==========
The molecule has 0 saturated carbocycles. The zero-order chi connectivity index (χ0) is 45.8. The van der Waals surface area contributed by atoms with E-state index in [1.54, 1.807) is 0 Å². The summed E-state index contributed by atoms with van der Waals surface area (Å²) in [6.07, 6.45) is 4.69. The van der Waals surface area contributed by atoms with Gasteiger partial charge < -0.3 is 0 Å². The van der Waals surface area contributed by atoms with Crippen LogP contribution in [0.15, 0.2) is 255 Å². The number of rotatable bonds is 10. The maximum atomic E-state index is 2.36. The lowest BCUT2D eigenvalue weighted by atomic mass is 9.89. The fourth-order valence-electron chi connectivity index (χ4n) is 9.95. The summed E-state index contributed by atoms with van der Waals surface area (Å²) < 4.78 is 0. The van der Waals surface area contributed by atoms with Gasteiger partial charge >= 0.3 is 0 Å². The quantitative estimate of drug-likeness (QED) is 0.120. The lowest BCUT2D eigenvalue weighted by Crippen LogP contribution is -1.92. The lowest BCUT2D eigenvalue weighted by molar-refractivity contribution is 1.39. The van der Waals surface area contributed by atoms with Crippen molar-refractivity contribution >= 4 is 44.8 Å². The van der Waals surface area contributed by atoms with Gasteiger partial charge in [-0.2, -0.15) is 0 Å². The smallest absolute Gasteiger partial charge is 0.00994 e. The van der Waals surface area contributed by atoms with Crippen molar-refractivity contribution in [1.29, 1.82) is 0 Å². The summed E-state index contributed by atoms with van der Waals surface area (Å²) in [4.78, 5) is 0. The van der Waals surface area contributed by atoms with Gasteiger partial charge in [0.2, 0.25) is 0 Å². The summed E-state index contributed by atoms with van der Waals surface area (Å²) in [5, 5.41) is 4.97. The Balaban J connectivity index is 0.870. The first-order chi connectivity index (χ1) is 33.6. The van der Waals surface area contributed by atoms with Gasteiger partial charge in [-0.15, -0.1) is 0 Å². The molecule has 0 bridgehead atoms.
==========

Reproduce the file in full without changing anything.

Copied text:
The molecule has 0 saturated carbocycles. The zero-order chi connectivity index (χ0) is 45.8. The van der Waals surface area contributed by atoms with E-state index in [1.54, 1.807) is 0 Å². The summed E-state index contributed by atoms with van der Waals surface area (Å²) in [6.07, 6.45) is 4.69. The van der Waals surface area contributed by atoms with Gasteiger partial charge < -0.3 is 0 Å². The van der Waals surface area contributed by atoms with Crippen LogP contribution in [0.15, 0.2) is 255 Å². The number of rotatable bonds is 10. The maximum atomic E-state index is 2.36. The lowest BCUT2D eigenvalue weighted by atomic mass is 9.89. The fourth-order valence-electron chi connectivity index (χ4n) is 9.95. The summed E-state index contributed by atoms with van der Waals surface area (Å²) < 4.78 is 0. The van der Waals surface area contributed by atoms with Gasteiger partial charge >= 0.3 is 0 Å². The quantitative estimate of drug-likeness (QED) is 0.120. The lowest BCUT2D eigenvalue weighted by Crippen LogP contribution is -1.92. The lowest BCUT2D eigenvalue weighted by molar-refractivity contribution is 1.39. The van der Waals surface area contributed by atoms with Crippen molar-refractivity contribution >= 4 is 44.8 Å². The van der Waals surface area contributed by atoms with Gasteiger partial charge in [-0.2, -0.15) is 0 Å². The smallest absolute Gasteiger partial charge is 0.00994 e. The van der Waals surface area contributed by atoms with Crippen molar-refractivity contribution in [1.29, 1.82) is 0 Å². The summed E-state index contributed by atoms with van der Waals surface area (Å²) in [4.78, 5) is 0. The van der Waals surface area contributed by atoms with Gasteiger partial charge in [0.2, 0.25) is 0 Å². The summed E-state index contributed by atoms with van der Waals surface area (Å²) in [5, 5.41) is 4.97. The Balaban J connectivity index is 0.870. The first-order chi connectivity index (χ1) is 33.6. The van der Waals surface area contributed by atoms with Gasteiger partial charge in [-0.15, -0.1) is 0 Å². The molecule has 0 bridgehead atoms.